2. Technical Overview

The whole system will be built on GNU/Linux, and Docker will be used for deployment of Internet apps. We will deploy most apps in Docker containers, which run on top of the host system. We use Docker for the reason that a Docker container can isolate the app in it from other parts of the system, which usually leads to easy deployment, and better security. A typical deployment structure for an app is illustrated in Fig. 2.1.

digraph structure { graph[overlap=false, splines=true] node[shape=record] "app" [label="Internet App"] "client" [label="User (Client)"] "data" [label="Data Container"] "mariadb" [label="MariaDB"] "nginx" [label="Nginx"] "openldap" [label="OpenLDAP"] "postfix" [label="Postfix (Sitting on the Host)"] "client" -> "nginx" [label="Sends Requests to"] "nginx" -> "app" [label="Forwards Requests to"] "app" -> "data" [label="Stores Data Files in"] "app" -> "mariadb" [label="Stores Data in"] "app" -> "openldap" [label="Authenticates via"] "app" -> "postfix" [label="Sends Emails via"] }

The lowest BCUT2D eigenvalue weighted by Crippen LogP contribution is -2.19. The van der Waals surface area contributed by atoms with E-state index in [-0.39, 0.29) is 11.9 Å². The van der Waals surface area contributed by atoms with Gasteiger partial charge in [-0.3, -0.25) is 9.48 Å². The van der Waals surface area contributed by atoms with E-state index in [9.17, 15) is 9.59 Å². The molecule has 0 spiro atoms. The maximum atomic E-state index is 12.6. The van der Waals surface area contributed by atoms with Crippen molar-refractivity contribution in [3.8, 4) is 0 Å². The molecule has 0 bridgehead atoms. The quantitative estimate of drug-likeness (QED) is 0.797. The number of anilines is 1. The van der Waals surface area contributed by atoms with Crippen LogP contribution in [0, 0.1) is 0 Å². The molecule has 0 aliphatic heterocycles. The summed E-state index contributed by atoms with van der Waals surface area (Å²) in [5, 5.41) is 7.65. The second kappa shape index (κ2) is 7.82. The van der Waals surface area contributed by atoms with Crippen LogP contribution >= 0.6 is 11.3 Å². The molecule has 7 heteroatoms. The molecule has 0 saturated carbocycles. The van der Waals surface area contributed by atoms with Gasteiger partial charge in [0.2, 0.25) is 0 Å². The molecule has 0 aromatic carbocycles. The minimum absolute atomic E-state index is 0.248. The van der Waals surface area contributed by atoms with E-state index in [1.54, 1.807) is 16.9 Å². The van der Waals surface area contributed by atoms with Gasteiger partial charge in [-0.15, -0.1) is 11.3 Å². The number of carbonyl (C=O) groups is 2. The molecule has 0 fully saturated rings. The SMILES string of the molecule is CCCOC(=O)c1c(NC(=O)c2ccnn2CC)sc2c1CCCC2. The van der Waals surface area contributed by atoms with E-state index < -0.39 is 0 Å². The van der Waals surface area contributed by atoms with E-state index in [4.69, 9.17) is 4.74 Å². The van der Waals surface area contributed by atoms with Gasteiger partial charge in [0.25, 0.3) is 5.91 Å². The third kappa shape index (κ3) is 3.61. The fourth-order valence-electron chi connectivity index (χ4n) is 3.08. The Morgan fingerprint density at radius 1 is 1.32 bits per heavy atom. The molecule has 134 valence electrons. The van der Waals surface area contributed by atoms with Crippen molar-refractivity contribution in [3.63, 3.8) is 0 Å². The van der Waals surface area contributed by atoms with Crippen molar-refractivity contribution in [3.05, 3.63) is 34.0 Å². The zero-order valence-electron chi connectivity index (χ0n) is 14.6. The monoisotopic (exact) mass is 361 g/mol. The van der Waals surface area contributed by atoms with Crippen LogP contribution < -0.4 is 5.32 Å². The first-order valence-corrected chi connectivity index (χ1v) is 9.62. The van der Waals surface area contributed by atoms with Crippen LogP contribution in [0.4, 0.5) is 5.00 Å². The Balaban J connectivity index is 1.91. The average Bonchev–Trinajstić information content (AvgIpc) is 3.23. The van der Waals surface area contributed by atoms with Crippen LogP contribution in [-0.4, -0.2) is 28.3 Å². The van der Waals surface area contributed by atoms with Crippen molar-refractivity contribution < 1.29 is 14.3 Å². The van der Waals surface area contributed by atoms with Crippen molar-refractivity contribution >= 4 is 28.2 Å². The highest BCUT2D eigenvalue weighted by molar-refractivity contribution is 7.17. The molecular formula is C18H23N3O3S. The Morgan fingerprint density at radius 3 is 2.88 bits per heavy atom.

Fig. 2.1 Overview of the deployment structure is shown.

As shown in Fig. 2.1, software in each box runs inside a Docker container, except for Postfix which runs on the host. Containers locate each other via the dnsmasq server on the host (not shown in Fig. 2.1). Note that not all Internet apps have the complete structure as shown in Fig. 2.1, e.g., the XMPP/Jabber server software Prosody is not a web service thus Nginx is not part of the game—users send requests directly to the Prosody instance.

Throughout this manual, GNU Bash is assumed to be the shell used on the host.